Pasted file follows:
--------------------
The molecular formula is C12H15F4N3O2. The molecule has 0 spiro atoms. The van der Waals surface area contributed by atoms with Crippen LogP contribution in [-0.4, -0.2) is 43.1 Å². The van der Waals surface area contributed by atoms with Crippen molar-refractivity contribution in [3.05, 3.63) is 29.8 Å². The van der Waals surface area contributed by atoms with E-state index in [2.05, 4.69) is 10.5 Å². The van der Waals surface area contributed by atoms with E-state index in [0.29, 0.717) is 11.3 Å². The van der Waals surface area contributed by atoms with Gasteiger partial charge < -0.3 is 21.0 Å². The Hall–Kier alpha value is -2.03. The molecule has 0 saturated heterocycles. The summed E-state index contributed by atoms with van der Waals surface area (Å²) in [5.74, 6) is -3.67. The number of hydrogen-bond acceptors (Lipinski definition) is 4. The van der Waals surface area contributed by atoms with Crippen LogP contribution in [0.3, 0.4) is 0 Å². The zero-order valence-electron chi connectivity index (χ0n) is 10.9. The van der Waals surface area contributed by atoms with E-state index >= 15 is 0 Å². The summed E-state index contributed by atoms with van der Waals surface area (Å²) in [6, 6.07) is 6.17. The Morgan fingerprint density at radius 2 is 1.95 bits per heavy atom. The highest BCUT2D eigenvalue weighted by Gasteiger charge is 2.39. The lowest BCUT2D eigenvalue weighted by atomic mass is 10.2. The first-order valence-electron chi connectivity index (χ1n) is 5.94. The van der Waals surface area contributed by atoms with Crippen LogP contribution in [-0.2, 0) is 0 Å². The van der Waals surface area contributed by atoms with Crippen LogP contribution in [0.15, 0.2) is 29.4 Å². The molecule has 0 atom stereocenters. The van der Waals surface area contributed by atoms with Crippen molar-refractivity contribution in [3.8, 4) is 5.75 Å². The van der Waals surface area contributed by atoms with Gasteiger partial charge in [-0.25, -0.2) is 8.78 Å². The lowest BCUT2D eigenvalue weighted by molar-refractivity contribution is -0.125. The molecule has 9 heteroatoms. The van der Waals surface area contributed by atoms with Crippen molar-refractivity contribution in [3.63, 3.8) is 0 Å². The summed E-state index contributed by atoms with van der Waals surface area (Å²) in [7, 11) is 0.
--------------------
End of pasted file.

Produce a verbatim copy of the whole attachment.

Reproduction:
The molecular formula is C12H15F4N3O2. The molecule has 0 spiro atoms. The van der Waals surface area contributed by atoms with Crippen LogP contribution in [-0.4, -0.2) is 43.1 Å². The van der Waals surface area contributed by atoms with Crippen molar-refractivity contribution in [3.05, 3.63) is 29.8 Å². The van der Waals surface area contributed by atoms with E-state index in [2.05, 4.69) is 10.5 Å². The van der Waals surface area contributed by atoms with E-state index in [0.29, 0.717) is 11.3 Å². The van der Waals surface area contributed by atoms with Gasteiger partial charge < -0.3 is 21.0 Å². The Hall–Kier alpha value is -2.03. The molecule has 0 saturated heterocycles. The summed E-state index contributed by atoms with van der Waals surface area (Å²) in [5.74, 6) is -3.67. The number of hydrogen-bond acceptors (Lipinski definition) is 4. The van der Waals surface area contributed by atoms with Crippen LogP contribution in [0.3, 0.4) is 0 Å². The zero-order valence-electron chi connectivity index (χ0n) is 10.9. The van der Waals surface area contributed by atoms with E-state index >= 15 is 0 Å². The summed E-state index contributed by atoms with van der Waals surface area (Å²) in [6, 6.07) is 6.17. The Morgan fingerprint density at radius 2 is 1.95 bits per heavy atom. The highest BCUT2D eigenvalue weighted by Gasteiger charge is 2.39. The lowest BCUT2D eigenvalue weighted by atomic mass is 10.2. The first-order valence-electron chi connectivity index (χ1n) is 5.94. The van der Waals surface area contributed by atoms with Crippen LogP contribution in [-0.2, 0) is 0 Å². The van der Waals surface area contributed by atoms with Crippen LogP contribution in [0.15, 0.2) is 29.4 Å². The molecule has 0 atom stereocenters. The van der Waals surface area contributed by atoms with Crippen molar-refractivity contribution in [3.8, 4) is 5.75 Å². The van der Waals surface area contributed by atoms with Gasteiger partial charge in [-0.25, -0.2) is 8.78 Å². The lowest BCUT2D eigenvalue weighted by molar-refractivity contribution is -0.125. The molecule has 9 heteroatoms. The van der Waals surface area contributed by atoms with Crippen molar-refractivity contribution in [3.63, 3.8) is 0 Å². The summed E-state index contributed by atoms with van der Waals surface area (Å²) in [7, 11) is 0.